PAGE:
Tucson Daily Citizen from Tucson, Arizona on April 30, 1963 · Page 11
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Tucson Daily Citizen from Tucson, Arizona · Page 11

Tucson, Arizona
Issue Date:
Tuesday, April 30, 1963
Page 11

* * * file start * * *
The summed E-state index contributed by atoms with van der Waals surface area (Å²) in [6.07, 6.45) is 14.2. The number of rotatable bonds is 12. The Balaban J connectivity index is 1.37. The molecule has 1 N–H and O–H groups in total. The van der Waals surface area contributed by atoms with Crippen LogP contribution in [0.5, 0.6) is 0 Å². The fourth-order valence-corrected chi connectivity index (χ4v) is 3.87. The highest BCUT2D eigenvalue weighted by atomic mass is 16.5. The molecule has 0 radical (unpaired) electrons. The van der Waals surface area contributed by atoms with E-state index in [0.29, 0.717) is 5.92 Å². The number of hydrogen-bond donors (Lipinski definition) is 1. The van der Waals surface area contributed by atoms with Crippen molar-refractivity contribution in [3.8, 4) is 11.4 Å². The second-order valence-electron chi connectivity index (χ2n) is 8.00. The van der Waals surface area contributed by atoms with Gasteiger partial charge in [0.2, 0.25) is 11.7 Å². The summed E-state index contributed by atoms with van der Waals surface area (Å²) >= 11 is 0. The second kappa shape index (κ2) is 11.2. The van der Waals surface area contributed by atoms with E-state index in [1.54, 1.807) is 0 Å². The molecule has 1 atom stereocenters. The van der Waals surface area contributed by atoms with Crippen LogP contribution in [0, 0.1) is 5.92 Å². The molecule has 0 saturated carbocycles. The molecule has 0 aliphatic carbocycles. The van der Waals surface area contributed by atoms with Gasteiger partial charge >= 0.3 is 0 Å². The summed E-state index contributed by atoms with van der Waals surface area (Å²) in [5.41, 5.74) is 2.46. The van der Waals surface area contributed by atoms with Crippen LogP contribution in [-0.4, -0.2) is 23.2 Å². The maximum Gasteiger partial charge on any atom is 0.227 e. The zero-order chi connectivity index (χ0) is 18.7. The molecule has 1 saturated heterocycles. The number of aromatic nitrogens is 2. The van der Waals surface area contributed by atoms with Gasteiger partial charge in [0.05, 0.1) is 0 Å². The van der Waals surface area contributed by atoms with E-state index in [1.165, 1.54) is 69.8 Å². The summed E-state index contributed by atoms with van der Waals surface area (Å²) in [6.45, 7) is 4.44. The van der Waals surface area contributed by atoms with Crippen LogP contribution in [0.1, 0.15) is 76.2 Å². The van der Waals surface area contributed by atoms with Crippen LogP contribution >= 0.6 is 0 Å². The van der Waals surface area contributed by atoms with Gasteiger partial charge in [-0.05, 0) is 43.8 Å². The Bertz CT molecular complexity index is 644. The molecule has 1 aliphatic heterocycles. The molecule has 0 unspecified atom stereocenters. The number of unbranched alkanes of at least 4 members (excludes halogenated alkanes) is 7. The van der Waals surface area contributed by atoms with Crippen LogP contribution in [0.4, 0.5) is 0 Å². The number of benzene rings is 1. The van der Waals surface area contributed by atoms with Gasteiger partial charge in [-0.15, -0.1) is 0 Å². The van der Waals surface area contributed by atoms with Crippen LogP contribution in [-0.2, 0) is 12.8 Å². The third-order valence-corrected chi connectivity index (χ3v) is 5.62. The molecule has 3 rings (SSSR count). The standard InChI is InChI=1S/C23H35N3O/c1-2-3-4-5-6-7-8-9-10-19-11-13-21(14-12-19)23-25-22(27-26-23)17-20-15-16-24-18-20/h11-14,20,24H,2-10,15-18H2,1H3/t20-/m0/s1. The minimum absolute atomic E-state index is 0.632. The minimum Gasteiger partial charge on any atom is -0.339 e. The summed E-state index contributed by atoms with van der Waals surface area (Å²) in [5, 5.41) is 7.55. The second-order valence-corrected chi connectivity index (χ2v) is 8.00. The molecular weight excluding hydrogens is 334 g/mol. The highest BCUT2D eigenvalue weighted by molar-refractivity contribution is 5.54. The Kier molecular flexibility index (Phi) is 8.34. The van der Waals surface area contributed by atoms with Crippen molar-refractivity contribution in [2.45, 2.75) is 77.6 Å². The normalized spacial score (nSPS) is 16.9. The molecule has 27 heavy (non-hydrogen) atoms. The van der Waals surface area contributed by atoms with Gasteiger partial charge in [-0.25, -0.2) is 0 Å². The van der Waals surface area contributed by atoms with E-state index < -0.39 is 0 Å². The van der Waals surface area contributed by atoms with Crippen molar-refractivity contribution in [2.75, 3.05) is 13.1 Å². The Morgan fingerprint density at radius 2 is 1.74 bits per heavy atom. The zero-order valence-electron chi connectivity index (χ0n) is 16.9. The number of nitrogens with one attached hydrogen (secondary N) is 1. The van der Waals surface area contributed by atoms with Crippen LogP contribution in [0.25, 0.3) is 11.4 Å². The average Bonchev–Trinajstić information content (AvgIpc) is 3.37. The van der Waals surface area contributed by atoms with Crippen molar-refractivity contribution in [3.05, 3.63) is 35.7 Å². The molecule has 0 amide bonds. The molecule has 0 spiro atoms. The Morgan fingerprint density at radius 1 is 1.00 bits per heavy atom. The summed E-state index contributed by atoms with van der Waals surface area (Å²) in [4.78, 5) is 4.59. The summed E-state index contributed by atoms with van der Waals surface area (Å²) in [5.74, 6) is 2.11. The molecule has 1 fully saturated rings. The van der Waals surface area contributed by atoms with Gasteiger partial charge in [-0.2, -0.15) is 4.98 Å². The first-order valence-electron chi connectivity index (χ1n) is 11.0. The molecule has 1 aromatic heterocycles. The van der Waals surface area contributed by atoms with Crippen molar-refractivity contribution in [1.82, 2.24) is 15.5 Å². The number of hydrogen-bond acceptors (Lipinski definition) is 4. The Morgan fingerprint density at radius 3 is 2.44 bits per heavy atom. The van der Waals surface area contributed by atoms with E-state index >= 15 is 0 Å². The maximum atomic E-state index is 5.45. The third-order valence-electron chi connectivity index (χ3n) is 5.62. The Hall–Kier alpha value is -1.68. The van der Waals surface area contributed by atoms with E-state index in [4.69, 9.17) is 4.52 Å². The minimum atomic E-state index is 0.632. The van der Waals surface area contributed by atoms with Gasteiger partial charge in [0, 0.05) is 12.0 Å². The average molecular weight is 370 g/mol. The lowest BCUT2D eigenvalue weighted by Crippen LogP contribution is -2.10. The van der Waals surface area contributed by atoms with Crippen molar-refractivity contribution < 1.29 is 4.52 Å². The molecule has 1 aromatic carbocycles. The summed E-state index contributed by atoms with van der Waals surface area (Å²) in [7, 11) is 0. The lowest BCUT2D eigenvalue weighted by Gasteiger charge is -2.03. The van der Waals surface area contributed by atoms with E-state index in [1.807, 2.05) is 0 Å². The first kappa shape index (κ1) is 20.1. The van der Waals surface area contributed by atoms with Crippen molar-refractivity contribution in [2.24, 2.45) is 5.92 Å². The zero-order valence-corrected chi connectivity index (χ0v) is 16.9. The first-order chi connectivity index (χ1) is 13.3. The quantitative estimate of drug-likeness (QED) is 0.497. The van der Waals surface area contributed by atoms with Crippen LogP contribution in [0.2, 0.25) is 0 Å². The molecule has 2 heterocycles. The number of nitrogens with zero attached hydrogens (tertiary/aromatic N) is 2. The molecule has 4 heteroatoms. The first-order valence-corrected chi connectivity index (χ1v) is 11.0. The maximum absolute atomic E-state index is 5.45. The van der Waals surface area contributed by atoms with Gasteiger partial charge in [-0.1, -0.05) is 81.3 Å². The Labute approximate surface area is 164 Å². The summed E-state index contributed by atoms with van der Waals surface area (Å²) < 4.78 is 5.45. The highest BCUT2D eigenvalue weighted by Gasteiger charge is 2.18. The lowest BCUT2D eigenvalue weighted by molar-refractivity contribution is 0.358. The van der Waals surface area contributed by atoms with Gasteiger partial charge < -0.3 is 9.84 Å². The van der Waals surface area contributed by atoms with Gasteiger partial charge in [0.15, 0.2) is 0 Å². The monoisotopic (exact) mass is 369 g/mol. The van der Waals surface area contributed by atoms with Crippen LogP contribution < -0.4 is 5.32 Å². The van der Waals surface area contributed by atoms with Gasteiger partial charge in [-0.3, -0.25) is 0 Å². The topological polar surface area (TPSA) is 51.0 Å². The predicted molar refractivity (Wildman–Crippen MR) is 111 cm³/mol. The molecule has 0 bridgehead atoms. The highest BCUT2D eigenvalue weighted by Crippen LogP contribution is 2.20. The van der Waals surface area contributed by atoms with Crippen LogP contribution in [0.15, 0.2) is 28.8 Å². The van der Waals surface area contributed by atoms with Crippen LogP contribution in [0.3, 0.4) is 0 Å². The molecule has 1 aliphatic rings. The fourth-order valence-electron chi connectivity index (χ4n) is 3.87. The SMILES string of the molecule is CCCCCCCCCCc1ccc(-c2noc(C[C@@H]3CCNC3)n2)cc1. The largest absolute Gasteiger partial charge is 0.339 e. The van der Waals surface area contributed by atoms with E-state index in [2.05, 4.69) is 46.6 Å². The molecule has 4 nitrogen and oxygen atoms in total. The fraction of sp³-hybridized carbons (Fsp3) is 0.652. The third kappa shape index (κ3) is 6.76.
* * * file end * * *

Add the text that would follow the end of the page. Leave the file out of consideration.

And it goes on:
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TUCSON DAILY CITIZEN TUESDAY, APRIL 30, 1963 PAGE't'l -^ Flurry Of Parties Precedes Gala In a gala mood, Tucsonians whirled from party to party and then to the Silver and Turquoise Ball Saturday evening, despite an unseasqnal chill in the air. More than 400 guests, largest number in its history, attended the ball at Arizona Inn. Here's a photo album of party-goers; beginning at top left: Mrs. H. Kelley Rollings, Mrs. Barrick Groom and Mr. Groom chat on the wide veranda of the new Richard P. Knight home; Miles Stewart pins a- corsage on his wife before the party they gave with Mr. and Mrs. Marshall Jones before the ball; Mrs. Felix Coste, Kingston Smallhouse, Jack Small- house, Carolyn Ring, and Mrs. Kingston Smallhouse exchange greetings at the Inn; Second row from left: Dr. Stanley Kitt and Charles Conner; Mrs. Brick P. Storts Jr. pins an identification tag on Robert MacCartee as Mrs. MacCartee watches; James Rayen lights a cigarette for his wife; Mrs. Marshall Jones offers a tidbit to-Mrs. H. Wilson Sundt and Hamilton Catlin; Third row from left: Herrick P. Nvizum, Mrs. E. L. Kettenbach and Mrs. George Fraser brave the cool in front of the fountain at the Knights';.Dr. F. J. Brady and Mrs. Hugh Smith at the Hollis Brainard party; Mmes. K. F. Parke and F. J. Brady dine at the Brainards, Bottom row: Dr. Hollis H. Brainard visits with two of his guests, Mr. and Mrs. Calvin Webster; Mrs. Richard P. Knight tells Mrs. Monte Mansfield Sr. of the "David" Mr. Knight's family brought her from Italy. ' Lives Gain New Direction At Girls Living Center By SUSAN SZEKELY Something new has been added at Girls Living Center. The Center aims to help "pre-delinquent" girls live on better terms with their families and with society. Until Jan. 1 of this year the center had two ways of progressing towards those goals. It provided a place where girls could get away from their families for a while and break the chain of hostilities between themselves and their parents. It also provided group therapy to help the girls think productively about their problems and to change their attitudes toward homCi school and the world to more responsible and fruitful ones. Since Jan. 1, the center has also begun providing group therapy for the girls' parents. This therapy, under the guidance of Milton Frank, is an attempt to work through some of the problems that exist in the girls' homes so they will not return to face the same stresses. What are these parents like and what are their daughters like? Are problem children simply the product of problem parents? According to Mr. Frank, this viewpoint is a "cliche and a great oversimplification." "Most parents think they've made a sincere attempt to raise their children well. They feel failure, hurt and confusion. "Why did this happen to me?" . they ask. They don't understand the linkage that has led to the current state of affairs. "Throughout h i s t o r y , there have always been problems between adolescents of any generation and the adults of that generation." In our age, he feels, the deterioration of family unity has contributed to making these problems more severe. Robert Douglas, therapist for the girls, believes that they are the same as other teenagers but tend to be more impulsive and go to greater extremes than usual. What precisely have these girls done? Some are good students. Some, on the other hand, have had trouble in school. Perhaps they've failed courses or been guilty of truancy. Some may have run away from home or taken up with "gangs." But all the girls have had severe problems with their parents. "It's not that they haven't been fed or clothed or taken care of physically," said Mrs. Dennis Greene, executive director of the center. "Communication has simply broken down to the point where the parents cannot handle the girls and the girls will not accept discipline from their parents." Girls are referred to the center by the Juvenile Court, Child Guidance Clinic, the welfare department and other s o c i a l agencies. Each one is evaluated and screened to discover whether she is likely to benefit from residence at the center. "A truly tough delinquent won't make it," said Mr. Douglas. "She can just walk out the door. "The other extreme might not benefit either. The girls in the center now are 'rough, and ready' and a passive, shrinking violet would just not belong. The center attempts to be as much like a home as possible. The girls go to whatever school they'd been attending before coming to the center. They have parties to which they can invite boyfriends and girlfriends. They are given as much freedom as can be allowed depending on past behavior. The aim of the center is to help the girls build inner restraints and to practice living in as real a situation as possible. Residence in the · home, as well as group * therapy, is directed towards ; effecting changes within the '. girl. j What are the group · therapy sessions like? , Mr. Douglas functions as ', a leader to stimulate dis- ./ cussion, comments and questions. "I try to get .... them to talk about their £ own problems on a produc- !v tive level." · ; A typical exchange may : \ go like this: " ',·· Girl: Teenagers wouldn't % drink if adults didn't buy ·'. them liquor. % Mr. Douglas: Does some- .' one take you down and \ force you take the liquor? Girl: No. As a matter of ;1 fact, it's real hard to find J someone to buy it for you. ', · "I try to direct them to : ; think about their cnvn in- /' volvernent and their own responsibility for what they do," said Mr. Douglas. ',j "I can't say 'what would '''·:· your mother think 1 or try · to appeal to the girls' feel- -;' ing of social responsibility. :::'. It's necessary to discuss '··; things on a selfish basis and to ask 'What does this mean ' j to you? How does this fit in with your plans.' " ' "The girls are not in- :_ trospective, not bothered ;and not too unhappy. They \, are socially disoriented, in *: trouble because of what · they do. "In contrast, the neu- '! rotic teenager is likely to ; be an excellent student, a 'real good kid' but someone .' who is very troubled inside." ij Mr. Frank, in his sessions ' with the parents, attempts ; to encourage free-flowing discussion. The group focuses on problems fairly typical to all parents of teenagers such as dating, communication, school, and the roles of love and discipline. Welly says: ·· Don't Buy "Just a Cooler" We give you complete Satisfaction, Too! You G£T-- Tucson's Lowest Prices on WORLD FAMOUS Arctic Circle COOLERS -They're the Finest! 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